There are numerous books on art history ranging in content, but the book I just read is different. The nonfiction book, A Creative Church, written by Todd Smith, is intended for artists and non-artists alike in the Christian world. The purpose of this work is to give information to others about the rise of the arts in the Church and Christian culture in general. Todd Smith brilliantly wrote a well-organized book about the revival of art in the church through an informative introduction and thesis, great main points, and a logical conclusion.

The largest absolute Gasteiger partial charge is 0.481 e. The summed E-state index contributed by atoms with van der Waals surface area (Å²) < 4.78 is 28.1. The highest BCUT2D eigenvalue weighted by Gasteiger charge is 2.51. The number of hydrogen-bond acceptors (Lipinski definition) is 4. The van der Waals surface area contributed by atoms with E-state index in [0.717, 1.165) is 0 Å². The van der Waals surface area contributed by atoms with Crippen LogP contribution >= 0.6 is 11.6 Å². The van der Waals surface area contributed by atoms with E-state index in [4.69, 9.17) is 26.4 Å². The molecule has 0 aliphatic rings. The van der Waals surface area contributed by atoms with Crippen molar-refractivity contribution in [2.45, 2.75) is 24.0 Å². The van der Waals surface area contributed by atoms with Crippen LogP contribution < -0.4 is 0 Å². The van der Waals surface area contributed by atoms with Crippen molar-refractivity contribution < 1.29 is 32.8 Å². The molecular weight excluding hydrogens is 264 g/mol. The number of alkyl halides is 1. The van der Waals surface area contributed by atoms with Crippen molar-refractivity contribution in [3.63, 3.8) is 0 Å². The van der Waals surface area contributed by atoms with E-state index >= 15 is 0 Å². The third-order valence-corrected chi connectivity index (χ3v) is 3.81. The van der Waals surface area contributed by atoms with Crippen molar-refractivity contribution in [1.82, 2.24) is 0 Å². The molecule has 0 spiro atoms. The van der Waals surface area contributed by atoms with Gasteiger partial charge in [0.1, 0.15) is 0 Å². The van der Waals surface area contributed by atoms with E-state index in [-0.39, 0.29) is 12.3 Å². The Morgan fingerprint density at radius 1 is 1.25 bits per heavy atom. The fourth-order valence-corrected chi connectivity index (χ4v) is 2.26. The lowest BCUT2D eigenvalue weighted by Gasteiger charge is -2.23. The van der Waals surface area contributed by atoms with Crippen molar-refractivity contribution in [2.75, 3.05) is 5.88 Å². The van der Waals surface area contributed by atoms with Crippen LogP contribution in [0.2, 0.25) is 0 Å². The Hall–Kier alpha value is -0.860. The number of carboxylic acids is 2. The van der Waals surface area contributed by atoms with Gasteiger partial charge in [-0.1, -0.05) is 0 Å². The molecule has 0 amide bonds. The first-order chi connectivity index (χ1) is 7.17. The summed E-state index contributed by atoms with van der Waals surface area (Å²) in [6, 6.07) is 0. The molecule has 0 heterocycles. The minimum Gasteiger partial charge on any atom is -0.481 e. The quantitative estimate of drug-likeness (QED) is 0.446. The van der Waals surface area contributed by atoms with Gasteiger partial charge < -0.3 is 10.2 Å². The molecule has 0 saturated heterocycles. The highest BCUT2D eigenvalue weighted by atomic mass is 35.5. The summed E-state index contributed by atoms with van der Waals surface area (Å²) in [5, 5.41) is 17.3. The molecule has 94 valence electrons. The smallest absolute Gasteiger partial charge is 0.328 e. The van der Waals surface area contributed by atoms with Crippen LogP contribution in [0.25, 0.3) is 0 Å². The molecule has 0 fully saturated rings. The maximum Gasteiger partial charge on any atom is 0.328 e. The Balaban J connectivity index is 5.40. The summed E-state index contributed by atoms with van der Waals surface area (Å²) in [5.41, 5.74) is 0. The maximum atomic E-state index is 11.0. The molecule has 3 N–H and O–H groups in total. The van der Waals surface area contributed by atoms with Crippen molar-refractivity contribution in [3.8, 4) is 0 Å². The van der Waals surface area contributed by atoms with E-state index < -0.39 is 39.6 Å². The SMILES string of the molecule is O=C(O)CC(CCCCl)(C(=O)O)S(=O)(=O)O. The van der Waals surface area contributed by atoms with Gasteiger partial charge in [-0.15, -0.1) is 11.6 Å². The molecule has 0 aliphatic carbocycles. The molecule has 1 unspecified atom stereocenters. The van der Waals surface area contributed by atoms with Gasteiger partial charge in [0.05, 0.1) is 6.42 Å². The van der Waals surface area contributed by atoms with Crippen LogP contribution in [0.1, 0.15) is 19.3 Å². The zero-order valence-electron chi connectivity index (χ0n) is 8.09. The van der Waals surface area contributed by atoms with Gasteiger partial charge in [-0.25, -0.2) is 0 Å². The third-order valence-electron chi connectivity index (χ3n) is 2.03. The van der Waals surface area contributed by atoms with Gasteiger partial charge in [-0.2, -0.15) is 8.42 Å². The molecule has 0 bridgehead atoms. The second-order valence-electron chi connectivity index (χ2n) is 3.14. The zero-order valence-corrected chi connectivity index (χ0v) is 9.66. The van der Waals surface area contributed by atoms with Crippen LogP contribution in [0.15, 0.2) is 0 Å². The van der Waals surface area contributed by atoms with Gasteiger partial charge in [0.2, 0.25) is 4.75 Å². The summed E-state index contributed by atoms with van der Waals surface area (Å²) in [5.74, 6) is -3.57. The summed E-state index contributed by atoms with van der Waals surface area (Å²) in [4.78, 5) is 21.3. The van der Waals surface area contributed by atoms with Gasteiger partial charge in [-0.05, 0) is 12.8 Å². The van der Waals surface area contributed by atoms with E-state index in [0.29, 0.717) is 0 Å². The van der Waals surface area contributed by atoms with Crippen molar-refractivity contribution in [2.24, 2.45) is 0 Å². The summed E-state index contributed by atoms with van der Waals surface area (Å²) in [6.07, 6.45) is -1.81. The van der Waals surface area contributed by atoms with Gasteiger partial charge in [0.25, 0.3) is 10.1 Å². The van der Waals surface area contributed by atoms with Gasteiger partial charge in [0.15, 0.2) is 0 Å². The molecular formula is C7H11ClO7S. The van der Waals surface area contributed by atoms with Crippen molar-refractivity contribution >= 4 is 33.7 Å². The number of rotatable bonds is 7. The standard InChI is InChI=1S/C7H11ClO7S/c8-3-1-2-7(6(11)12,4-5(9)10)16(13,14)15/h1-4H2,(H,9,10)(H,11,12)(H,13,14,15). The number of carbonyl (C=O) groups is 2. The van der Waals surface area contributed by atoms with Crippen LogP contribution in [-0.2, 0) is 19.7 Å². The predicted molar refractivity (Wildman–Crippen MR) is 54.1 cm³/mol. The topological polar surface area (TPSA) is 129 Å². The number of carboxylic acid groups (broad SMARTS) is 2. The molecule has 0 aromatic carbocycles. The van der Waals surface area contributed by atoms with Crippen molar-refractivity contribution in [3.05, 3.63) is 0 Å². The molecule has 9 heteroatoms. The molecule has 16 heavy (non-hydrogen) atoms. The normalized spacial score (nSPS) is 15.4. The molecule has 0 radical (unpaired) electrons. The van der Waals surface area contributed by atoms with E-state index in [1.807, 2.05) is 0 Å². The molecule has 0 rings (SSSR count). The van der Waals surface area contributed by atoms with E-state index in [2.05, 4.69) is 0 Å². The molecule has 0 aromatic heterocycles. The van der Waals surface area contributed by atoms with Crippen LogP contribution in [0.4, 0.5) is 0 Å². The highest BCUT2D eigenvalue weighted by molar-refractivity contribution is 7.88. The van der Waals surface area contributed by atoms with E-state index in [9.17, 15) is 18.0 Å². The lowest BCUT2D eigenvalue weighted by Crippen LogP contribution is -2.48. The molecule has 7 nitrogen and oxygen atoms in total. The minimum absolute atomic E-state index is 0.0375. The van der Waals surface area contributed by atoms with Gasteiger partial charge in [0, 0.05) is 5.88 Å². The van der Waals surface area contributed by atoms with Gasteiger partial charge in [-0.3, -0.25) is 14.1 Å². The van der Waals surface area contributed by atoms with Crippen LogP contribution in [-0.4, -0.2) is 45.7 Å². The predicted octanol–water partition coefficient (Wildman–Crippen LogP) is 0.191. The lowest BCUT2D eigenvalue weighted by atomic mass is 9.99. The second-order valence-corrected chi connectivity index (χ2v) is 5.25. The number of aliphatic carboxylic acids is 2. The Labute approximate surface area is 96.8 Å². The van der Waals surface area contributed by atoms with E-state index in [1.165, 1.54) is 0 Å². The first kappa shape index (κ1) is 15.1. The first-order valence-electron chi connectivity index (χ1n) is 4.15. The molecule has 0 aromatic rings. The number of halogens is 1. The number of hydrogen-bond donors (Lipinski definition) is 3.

My overall opinion of the book is very positive because of the organization, information, and relevance. The organization has a continuous flow and layout that makes sense because there are no abrupt ends to thoughts or statements. All the information was relevant and contributed to the overall idea of the book. The book definitely exceeded my expectations. Honestly, I expected this book to be a monotonous monologue that just spewed out a history lesson. I was so wrong with my assumption and was pleasantly surprised with all the interesting knowledge. I had many moments of “I did not realize that.” I was truly entertained throughout the whole book and got entranced by the rich and fascinating history of it all. The relevance of this book is spot on with today’s culture. The title, Creative Church, fits in quite well with the book in general. By the title, the reader knows exactly what it is going to be explaining and talking about. Even as a tentative reader, the name Creative Church sounds exciting and made me interested. The book made me realize how blessed we are, as a Christian community, to be able to and be encouraged to make art.